The Telegraph
Since 1st March, 1999
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Gentleman' Can’t be a bomber

Mumbai, July 18: Recognising terrorists is easy ' it’s written on their faces. So believe railway police in Mumbai.

“One look at their faces and you know they are up to some trouble,” inspector K.L. Kardel sounded confident at the railway control room at Churchgate.

His method is based on a dose of common sense, too. “People who dress like hooligans will not board the first-class compartment. If a person is dressed poorly but is caught carrying a lot of cash during frisking, we become suspicious.

“It’s easy to spot people like that. Gentlemen won’t do things like that. We only check people whom we suspect,” he said.

That might explain why those who planted the bombs on July 11 escaped unnoticed. The investigators have gone on record that the terrorists were, in all likelihood, dressed smartly so they wouldn’t stand out among the stockbrokers and businessmen who usually travel first class.

As they employ their mind-reading skills, railway police have taken other safety measures, too, installing metal detectors and CCTVs and posting dog squads at stations. There is, however, a problem of numbers, railway officials admitted.

“There are so many commuters that it is impossible to check on each and every one of them,” confessed Western Railway’s chief public relations officer, Prainai Prabhakar. Here’s where the mind-reading helps.

“We frisk when we see doubtful characters loitering. We can identify troublemakers easily. Frankly, it’s up to the Government Railway Police and the Railway Police Force to do the needful.”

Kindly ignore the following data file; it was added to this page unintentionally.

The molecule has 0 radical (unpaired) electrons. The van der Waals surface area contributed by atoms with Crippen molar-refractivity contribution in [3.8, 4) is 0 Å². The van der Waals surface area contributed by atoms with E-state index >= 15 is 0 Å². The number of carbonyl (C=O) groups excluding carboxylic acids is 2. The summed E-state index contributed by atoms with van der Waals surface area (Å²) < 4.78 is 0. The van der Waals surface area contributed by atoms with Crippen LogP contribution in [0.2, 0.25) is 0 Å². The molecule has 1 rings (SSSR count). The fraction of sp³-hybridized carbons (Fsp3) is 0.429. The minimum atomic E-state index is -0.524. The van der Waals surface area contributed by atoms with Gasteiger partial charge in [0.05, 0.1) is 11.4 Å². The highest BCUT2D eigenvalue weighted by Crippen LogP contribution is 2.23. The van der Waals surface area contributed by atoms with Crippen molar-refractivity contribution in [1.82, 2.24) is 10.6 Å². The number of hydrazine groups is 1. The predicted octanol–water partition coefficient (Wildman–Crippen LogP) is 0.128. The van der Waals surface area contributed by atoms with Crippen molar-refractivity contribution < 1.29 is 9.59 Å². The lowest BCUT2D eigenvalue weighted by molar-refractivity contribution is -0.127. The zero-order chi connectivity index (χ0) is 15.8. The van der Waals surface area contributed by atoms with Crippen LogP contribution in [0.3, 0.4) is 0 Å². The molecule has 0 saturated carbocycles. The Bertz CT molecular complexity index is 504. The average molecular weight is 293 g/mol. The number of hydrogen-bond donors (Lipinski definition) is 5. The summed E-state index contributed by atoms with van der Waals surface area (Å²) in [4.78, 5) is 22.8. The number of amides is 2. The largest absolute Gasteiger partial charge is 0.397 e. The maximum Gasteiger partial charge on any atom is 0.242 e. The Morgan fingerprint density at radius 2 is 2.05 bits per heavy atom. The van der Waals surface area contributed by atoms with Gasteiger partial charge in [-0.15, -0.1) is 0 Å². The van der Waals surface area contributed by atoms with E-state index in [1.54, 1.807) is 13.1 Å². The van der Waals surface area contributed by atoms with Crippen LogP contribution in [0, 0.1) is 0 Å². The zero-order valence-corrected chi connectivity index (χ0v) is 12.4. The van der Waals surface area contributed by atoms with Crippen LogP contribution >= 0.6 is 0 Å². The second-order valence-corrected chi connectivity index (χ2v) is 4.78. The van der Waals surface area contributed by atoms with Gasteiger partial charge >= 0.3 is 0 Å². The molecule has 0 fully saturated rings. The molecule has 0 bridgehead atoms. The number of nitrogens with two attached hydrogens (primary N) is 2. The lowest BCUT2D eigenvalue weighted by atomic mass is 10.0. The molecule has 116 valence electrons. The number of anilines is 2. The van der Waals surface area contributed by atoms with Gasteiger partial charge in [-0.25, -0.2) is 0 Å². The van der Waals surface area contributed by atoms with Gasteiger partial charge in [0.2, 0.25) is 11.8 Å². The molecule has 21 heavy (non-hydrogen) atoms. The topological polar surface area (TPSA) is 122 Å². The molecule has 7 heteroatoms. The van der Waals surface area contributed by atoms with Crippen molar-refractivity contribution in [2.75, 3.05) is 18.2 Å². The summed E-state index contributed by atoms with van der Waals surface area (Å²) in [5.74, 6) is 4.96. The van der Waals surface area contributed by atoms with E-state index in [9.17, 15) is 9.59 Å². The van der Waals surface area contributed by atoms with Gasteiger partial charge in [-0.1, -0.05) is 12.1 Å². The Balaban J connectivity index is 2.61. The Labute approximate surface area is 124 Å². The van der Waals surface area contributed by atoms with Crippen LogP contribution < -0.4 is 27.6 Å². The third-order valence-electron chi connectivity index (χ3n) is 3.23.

Commuter Pamela Guha isn’t ready to buy the claims. “I travel by train every day, but even after the blasts I haven’t seen anyone being frisked,” the advertisement executive from Goregaon said. “Frankly, we passengers laugh at them (policemen). I’ve heard people saying the police are here just to waste their time.”

Three to four railway police personnel have been posted on platforms across the city. “These people will be on the platforms for a few days and then disappear,” laughed Zarina, a housewife from Bandra, pointing at the GRP men.

She may have a point. Just a few days ago, Western Railway general manager Rajkamal Rao was unable to say at a news conference if the additional police deployment at stations was a permanent arrangement or not.

The railway ministry has sanctioned a pending proposal for 47 closed-circuit TV cameras. Metal detectors have also been brought in, but Rao’s promise of 40 at every station sounds a rather tall order.

For now, face-reading may be the best hope.

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